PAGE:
Forecasting continental European stockmarket movements is particularly difficult in current conditio...
Forecasting continental European stockmarket movements is particularly difficult in current conditions. The overriding factor is macroeconomic, with investors taking a view on whether the US will slip into a sustained recession. The world's central banks are unable to shed meaningful light and it is likely to be months before a conclusive steer is given on which way the US will tip.
The bears point to banks in Europe being reliant on structured products and leveraged balance sheets - avenues closed by the credit crunch. Consumers in mature markets are generally over-geared, with education costs rising, house prices inflated and pension provision underfunded. As the impact of an ageing population bites, spending may be reined in, possibly for a prolonged period.
The bull case, however, can also be compelling. Structurally the eurozone and the companies operating within its borders have changed from a decade ago. At a corporate level, costs are being stripped out, production moved overseas effectively and returns on invested capital increased. The European Central Bank also retains room to manoeuvre.
Valuations are also supportive. In 2007 retail investors sold equities at levels in excess of previous cycles and there are now reasons for buyers to return. Analysts forecast potential returns of up to 25% by the year end, with the prospective price/earnings ratio for European equities at 10.7, its lowest in 15 years*.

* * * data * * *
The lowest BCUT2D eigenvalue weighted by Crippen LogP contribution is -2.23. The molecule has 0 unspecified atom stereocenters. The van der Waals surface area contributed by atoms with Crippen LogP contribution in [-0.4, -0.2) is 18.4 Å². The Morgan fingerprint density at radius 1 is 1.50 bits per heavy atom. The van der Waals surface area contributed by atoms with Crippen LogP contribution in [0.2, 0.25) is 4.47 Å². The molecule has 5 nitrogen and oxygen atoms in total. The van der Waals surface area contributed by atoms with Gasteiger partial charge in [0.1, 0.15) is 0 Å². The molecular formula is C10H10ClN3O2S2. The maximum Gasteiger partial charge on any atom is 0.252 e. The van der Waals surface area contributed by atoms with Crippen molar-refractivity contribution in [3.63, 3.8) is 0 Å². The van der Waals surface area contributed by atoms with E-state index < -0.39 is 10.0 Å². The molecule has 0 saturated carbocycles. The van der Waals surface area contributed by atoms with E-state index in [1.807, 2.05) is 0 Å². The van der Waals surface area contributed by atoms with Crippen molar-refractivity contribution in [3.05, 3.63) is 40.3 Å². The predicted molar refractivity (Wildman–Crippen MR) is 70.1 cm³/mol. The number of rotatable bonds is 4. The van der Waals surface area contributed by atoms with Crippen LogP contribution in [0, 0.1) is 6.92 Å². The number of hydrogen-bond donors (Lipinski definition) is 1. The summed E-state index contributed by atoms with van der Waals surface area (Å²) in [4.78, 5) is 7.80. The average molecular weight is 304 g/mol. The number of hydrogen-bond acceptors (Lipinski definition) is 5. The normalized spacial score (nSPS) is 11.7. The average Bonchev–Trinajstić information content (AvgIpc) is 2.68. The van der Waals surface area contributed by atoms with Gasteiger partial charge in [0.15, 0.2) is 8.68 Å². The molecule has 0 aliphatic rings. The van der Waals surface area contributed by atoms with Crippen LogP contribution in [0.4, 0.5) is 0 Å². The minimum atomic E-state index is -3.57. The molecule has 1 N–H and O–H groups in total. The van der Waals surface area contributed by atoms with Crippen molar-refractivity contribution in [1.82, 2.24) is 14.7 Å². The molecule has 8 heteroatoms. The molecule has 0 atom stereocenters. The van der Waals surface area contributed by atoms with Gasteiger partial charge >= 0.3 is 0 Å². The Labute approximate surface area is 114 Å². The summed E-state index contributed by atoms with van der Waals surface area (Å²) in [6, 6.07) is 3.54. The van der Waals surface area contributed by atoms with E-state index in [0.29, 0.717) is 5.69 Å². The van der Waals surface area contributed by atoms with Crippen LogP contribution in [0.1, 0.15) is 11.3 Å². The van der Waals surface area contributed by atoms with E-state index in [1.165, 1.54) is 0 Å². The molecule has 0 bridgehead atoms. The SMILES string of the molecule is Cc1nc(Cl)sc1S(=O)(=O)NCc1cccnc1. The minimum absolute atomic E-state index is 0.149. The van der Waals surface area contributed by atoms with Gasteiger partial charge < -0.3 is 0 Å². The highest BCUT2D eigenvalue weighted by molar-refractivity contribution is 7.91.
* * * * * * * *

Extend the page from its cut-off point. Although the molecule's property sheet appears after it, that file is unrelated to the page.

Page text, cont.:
For asset allocators, equities look particularly cheap relative to bonds, with the risk-adjusted yield gap between the two at 3.65 percentage points, the widest since 1980*. Large corporate buyback programmes should add further support.
While valuations support continental European equities, a deep US recession could negate all. Until further data sheds light on the health of the financial sector, the US consumer and the scope for additional monetary easing, stockmarkets will struggle to price risk accurately. In the interim, volatility is likely to remain high, with stockmarkets driven by fear.
With the jury out, a focus on attractively valued companies with debt-light balance sheets appears the most prudent approach.
*Figures at 25 January 2008. Source: Lehman Brothers.
- Stockmarket valuations in Europe are supportive;
- Sustained US recession negates all;
- Macroeconomic call on the US is the dominant factor for investors over coming months.
By Nick Sheridan, fund manager, New Star European Value fund.
Joined as head of strategy, multi asset, in June
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